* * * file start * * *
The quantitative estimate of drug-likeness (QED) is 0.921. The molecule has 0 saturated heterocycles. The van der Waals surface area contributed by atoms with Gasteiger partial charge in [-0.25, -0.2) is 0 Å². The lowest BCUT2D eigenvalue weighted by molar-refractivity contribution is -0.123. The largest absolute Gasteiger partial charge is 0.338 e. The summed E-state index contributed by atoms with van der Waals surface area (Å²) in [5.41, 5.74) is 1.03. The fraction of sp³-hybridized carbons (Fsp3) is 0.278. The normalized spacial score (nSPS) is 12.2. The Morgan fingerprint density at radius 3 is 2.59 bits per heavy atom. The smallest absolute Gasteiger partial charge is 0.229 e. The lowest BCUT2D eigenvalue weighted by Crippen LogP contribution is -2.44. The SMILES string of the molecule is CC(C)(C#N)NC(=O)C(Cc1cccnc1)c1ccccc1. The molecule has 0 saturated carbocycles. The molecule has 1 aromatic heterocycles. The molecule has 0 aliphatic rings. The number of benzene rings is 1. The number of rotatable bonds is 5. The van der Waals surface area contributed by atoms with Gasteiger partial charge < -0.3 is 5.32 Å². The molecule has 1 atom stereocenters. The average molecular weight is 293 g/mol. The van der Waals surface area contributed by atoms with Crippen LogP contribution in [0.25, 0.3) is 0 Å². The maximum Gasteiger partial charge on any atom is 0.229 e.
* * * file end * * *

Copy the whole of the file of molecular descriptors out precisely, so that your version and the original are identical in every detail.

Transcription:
The quantitative estimate of drug-likeness (QED) is 0.921. The molecule has 0 saturated heterocycles. The van der Waals surface area contributed by atoms with Gasteiger partial charge in [-0.25, -0.2) is 0 Å². The lowest BCUT2D eigenvalue weighted by molar-refractivity contribution is -0.123. The largest absolute Gasteiger partial charge is 0.338 e. The summed E-state index contributed by atoms with van der Waals surface area (Å²) in [5.41, 5.74) is 1.03. The fraction of sp³-hybridized carbons (Fsp3) is 0.278. The normalized spacial score (nSPS) is 12.2. The Morgan fingerprint density at radius 3 is 2.59 bits per heavy atom. The smallest absolute Gasteiger partial charge is 0.229 e. The lowest BCUT2D eigenvalue weighted by Crippen LogP contribution is -2.44. The SMILES string of the molecule is CC(C)(C#N)NC(=O)C(Cc1cccnc1)c1ccccc1. The molecule has 0 saturated carbocycles. The molecule has 1 aromatic heterocycles. The molecule has 0 aliphatic rings. The number of benzene rings is 1. The number of rotatable bonds is 5. The van der Waals surface area contributed by atoms with Gasteiger partial charge < -0.3 is 5.32 Å². The molecule has 1 atom stereocenters. The average molecular weight is 293 g/mol. The van der Waals surface area contributed by atoms with Crippen LogP contribution in [0.25, 0.3) is 0 Å². The maximum Gasteiger partial charge on any atom is 0.229 e.